The songs of late Renaissance and early Baroque England have been sliced and diced in various ways in concert and recorded programming, but the configuration here seems to be unique. The tenor Nicholas Phan, from Ann Arbor, Michigan, devised the program himself: pointing out "how little human experience has changed over the centuries" and that Dowland's melancholia had much in common with the Romantics' veneration of the lovesick solitary hero (both debatable ideas, but both stimulating), he assembles what he calls a pastiche song cycle from compositions by Purcell, Dowland, John Blow, and other lesser-known lights. Phan's reflections on how he came to this repertory as a student at Michigan's Interlochen summer music camp ought to be exemplary for other artists who too often simply submit prize lists in lieu of biography. He convinces listeners of his emotional investment in the music, and his voice is attractive indeed. Phan's other two recordings thus far have been of music by Britten, and he's to be commended for picking chamber-sized repertory that fits his voice; this recording really makes you want to hear him tackle Schubert. The album's title comes from the "meta" madrigal by Thomas Morley that opens the program; the song cycle follows, modeled loosely on Schubert's Die schöne Müllerin, D. 795 (boy meets girl, boy sort of gets girl, boy loses girl to guy with gun, boy commits rather abstract suicide). The pastoral themes readily find counterparts in the music of the 17th century, and really Phan succeeds brilliantly in stripping away the conventions in the music and poetry and getting you to hear it with some of the directness its original audiences might have experienced. Phan goes beyond simply ordering songs; he puts together music (Purcell is the outlier) that wouldn't have been put together in its own time, and although he's correct that both lute and viola da gamba were used to accompany this music, using both at the same time is an ahistorical step, and one wonders whether it was necessary. But the impact of the whole is such that listeners will have to cut him some slack. A major step in the interpretation of early English song, beautifully recorded by Avie at Skywalker Studios in California.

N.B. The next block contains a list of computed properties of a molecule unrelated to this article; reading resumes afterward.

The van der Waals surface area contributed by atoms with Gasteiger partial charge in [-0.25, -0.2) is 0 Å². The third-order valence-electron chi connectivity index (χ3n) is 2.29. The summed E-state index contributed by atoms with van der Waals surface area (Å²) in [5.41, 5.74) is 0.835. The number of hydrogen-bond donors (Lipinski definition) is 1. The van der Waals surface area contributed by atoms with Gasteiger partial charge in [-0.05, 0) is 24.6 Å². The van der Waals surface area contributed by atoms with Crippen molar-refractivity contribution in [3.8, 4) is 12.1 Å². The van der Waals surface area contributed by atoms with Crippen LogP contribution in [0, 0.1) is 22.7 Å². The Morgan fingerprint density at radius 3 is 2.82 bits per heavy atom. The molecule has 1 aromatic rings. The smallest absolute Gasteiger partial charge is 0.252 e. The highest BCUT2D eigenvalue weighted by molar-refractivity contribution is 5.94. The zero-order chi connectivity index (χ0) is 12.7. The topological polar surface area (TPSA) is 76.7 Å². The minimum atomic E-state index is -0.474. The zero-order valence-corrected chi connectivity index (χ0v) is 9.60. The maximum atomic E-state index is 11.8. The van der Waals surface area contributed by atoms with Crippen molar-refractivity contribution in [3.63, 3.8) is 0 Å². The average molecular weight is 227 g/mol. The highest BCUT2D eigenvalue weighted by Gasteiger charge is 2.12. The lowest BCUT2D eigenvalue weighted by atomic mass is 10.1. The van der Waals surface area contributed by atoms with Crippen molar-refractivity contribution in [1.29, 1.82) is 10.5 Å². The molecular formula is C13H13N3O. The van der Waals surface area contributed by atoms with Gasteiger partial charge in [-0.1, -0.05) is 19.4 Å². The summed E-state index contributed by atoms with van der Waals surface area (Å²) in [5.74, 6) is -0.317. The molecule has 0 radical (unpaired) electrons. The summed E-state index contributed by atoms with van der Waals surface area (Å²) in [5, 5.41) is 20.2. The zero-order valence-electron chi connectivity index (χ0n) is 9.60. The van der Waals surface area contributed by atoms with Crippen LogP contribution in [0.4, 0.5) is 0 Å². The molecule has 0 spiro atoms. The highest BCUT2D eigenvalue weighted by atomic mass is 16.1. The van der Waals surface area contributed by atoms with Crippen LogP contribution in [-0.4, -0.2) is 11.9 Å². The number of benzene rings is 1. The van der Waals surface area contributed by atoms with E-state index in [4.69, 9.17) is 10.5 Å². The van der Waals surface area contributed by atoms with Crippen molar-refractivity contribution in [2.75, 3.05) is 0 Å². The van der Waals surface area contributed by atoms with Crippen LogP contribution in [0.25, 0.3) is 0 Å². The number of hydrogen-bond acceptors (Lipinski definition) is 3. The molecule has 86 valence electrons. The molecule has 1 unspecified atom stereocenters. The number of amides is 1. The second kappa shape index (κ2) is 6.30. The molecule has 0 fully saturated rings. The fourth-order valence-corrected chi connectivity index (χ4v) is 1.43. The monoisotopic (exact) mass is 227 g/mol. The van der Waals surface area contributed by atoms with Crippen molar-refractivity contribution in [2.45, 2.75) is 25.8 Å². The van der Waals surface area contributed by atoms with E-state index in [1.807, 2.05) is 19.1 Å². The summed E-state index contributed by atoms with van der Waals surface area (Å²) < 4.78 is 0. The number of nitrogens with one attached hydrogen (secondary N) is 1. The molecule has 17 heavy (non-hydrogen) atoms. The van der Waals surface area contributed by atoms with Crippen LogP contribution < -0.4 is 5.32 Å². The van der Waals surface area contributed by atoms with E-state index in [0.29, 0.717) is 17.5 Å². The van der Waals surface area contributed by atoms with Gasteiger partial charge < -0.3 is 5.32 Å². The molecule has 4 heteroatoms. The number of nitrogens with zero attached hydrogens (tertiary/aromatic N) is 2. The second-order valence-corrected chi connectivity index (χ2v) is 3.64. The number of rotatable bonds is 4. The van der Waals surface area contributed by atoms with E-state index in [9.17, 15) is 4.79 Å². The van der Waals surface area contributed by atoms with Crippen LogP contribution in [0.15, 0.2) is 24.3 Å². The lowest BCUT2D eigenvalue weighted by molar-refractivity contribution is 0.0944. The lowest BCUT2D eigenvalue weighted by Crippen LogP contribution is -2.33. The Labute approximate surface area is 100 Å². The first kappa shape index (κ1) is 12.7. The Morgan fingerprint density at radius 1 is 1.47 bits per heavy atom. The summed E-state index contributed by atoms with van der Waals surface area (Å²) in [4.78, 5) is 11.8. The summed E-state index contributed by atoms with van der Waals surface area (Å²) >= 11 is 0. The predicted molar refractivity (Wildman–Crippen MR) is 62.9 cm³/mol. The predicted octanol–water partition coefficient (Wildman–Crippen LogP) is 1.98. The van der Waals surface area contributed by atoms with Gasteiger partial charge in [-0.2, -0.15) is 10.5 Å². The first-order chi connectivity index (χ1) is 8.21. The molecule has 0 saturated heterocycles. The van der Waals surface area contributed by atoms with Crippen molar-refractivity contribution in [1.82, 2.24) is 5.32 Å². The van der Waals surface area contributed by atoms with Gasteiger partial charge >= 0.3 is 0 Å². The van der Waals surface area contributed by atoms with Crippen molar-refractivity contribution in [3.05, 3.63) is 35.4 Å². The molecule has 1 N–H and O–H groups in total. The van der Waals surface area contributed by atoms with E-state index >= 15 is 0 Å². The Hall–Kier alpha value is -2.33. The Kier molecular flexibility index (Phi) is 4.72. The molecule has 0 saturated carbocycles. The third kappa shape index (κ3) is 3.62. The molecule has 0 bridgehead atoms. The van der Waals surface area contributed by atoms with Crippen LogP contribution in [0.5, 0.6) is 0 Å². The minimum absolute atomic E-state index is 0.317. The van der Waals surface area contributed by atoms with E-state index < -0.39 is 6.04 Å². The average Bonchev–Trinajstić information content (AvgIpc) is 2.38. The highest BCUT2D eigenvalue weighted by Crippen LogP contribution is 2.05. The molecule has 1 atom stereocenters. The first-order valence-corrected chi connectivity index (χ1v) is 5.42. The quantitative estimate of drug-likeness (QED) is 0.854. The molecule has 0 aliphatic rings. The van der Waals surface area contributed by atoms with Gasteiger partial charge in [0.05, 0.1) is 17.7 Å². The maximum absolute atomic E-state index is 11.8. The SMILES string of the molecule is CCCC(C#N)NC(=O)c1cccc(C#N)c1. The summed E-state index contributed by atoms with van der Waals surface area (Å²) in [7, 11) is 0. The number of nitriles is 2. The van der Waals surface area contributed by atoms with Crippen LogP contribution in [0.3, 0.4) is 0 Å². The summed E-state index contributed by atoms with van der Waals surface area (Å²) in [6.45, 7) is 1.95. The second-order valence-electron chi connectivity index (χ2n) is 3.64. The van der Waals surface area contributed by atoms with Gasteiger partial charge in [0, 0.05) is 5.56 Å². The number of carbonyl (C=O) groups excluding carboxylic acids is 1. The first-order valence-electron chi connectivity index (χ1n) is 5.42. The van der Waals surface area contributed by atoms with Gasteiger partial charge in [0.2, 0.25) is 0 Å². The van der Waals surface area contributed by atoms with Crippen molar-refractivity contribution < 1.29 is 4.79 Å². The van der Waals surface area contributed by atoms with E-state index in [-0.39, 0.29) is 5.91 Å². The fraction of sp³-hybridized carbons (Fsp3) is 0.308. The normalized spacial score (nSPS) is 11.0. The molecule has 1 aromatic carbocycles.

Share this page
AllMusic Review by James Manheim